Port Rowan section house - alternatives

… and I’m still not happy.

The one at the left is my first attempt, based on the above prototype photo as well as another picture, showing the wall opposite that suggests the complex roofline continues across the entire un-photographed side. This mockup doesn’t ring true for me. The roof seems excessively elaborate for a section house and the relatively shallow pitch of the roof reminds me more of a suburban bungalow than a railway structure.

At right, I’ve created a mockup with no dormer. This looks more like a railroad structure – except why would the railway build a structure with a wall at one end that’s only 4.5′ high? I’m pretty confident of that measurement. Yet storing things in that crawlspace would be a real pain – literally, in the head, probably caused by a roofing nail.

The mockup in the middle is a compromise. I’ve built a smaller, offset dormer with a roof pitch identical to the pitch of the main roof. I’ve also experimented with creating a change in the pitch of the main roof to suggest a higher end wall next to the dormer – perhaps a coal bin, since other photos of the section house clearly show a brick chimney.

For now, this is the mockup that I’m using:

Port Rowan section house - compromise mock up

The jury remains out on this one… but the exercise demonstrates the value of building mockups before committing to plastic or wood.

More work on mockups

For the time being, I’ve finished building mockups of the structures for my S scale interpretation of Port Rowan.

Today I added a coal bin to the feed mill complex – the black structure next to the track in this photo:

Port Rowan feed mill - cardstock - now with coal bin

I’ve also repositioned the garage – moving it further away from the mill:

Relocated garage mock up

I need to make sure that viewers appreciate that the garage is not part of the mill complex, but a separate entity.

Sharp-eyed viewers will note a grey structure to the left of the train in the distance. More on that new structure in this posting.

Instant Town

… but don’t add water, because it’s made of artist board.

I enjoy structure building, although I don’t engage in the type of structure building that wins craftsman structure contests. But when I need a break from other aspects of the hobby, structures are a favourite.

That’s especially true of the planning/proof-of-concept stage. This involves no wood, styrene or glue – just artist board, a knife, a ruler, tape and so on. I almost always build a cardboard mockup of structures first, so I can confirm roof angles, overall placement on the layout and other things that are easier to fix before one starts cutting and gluing styrene or wood.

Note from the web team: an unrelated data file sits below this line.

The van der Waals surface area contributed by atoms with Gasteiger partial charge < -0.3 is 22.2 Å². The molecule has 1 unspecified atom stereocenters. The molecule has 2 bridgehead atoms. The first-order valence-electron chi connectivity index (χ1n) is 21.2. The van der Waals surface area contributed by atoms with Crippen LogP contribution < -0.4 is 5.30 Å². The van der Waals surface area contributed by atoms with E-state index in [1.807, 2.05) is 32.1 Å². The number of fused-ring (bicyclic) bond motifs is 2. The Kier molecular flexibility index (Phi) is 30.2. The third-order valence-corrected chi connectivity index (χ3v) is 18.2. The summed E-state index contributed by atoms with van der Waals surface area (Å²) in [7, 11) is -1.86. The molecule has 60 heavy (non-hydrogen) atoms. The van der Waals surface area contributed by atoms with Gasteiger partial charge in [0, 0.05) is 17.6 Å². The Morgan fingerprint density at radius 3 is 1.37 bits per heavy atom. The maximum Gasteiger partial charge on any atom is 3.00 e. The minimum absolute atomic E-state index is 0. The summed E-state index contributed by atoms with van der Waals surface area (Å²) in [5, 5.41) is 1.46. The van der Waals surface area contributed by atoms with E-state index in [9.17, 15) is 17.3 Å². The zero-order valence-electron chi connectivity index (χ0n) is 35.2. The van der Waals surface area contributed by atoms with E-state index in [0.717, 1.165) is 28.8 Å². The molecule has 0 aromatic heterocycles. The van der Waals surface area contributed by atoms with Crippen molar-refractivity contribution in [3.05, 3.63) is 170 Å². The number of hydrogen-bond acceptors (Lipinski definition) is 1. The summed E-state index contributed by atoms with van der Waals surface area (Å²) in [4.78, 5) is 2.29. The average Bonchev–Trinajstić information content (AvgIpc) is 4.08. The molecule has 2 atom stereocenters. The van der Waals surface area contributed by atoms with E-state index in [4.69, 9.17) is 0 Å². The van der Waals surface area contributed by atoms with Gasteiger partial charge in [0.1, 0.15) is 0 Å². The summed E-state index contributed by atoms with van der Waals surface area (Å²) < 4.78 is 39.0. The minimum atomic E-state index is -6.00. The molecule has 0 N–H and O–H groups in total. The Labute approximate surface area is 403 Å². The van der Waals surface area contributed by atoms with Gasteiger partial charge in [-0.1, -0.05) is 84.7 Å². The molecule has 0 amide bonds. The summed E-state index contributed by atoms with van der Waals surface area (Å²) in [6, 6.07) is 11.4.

It was hot outside yesterday so I went to ground in a cool part of the house, with tools, materials, photographs, notes and a supply of adult beverages, and created mockups of almost all the structures for my model of Port Rowan. It may be helpful to have a copy of the Canadian National track map and my layout plan handy while you look at the photos:

Port Rowan - Plot

Port Rowan layout plan

Here’s an overview of my Port Rowan, taken from the end of the peninsula looking over the roof of the two buildings that make up the feed mill. The Daily Effort has arrived at the station, and for some reason there’s a freight on the team track. I’ve mocked up the barn located next to the team track and, behind the feed mill at left, a rather substantial structure labelled as a garage.

Port Rowan - Cardstock buildings

If we were to travel down Bay Street – at the end of the peninsula – towards the backdrop and then look up the driveway towards the station, this is what we’d see. We’re looking into the L of the station at this point. The L-shaped main building has extensions at each end, and there’s a shed tucked into the L. The feed mill is in the foreground at left.

Port Rowan - Cardstock buildings

If we were to walk to the station, then cross the tracks and look back at the feed mill, this is what we’d see. The mill consists of two buildings, each with extensions or additions. The locomotive is stopped next to a coal bin extension at the mill. To the right of the trackside mill building is the office for the mill – which appears to have been the railway’s freight house at one time. In that role, it would’ve been next to the station but was moved to the feed mill’s site. In the foreground is that garage again.

Port Rowan - Cardstock buildings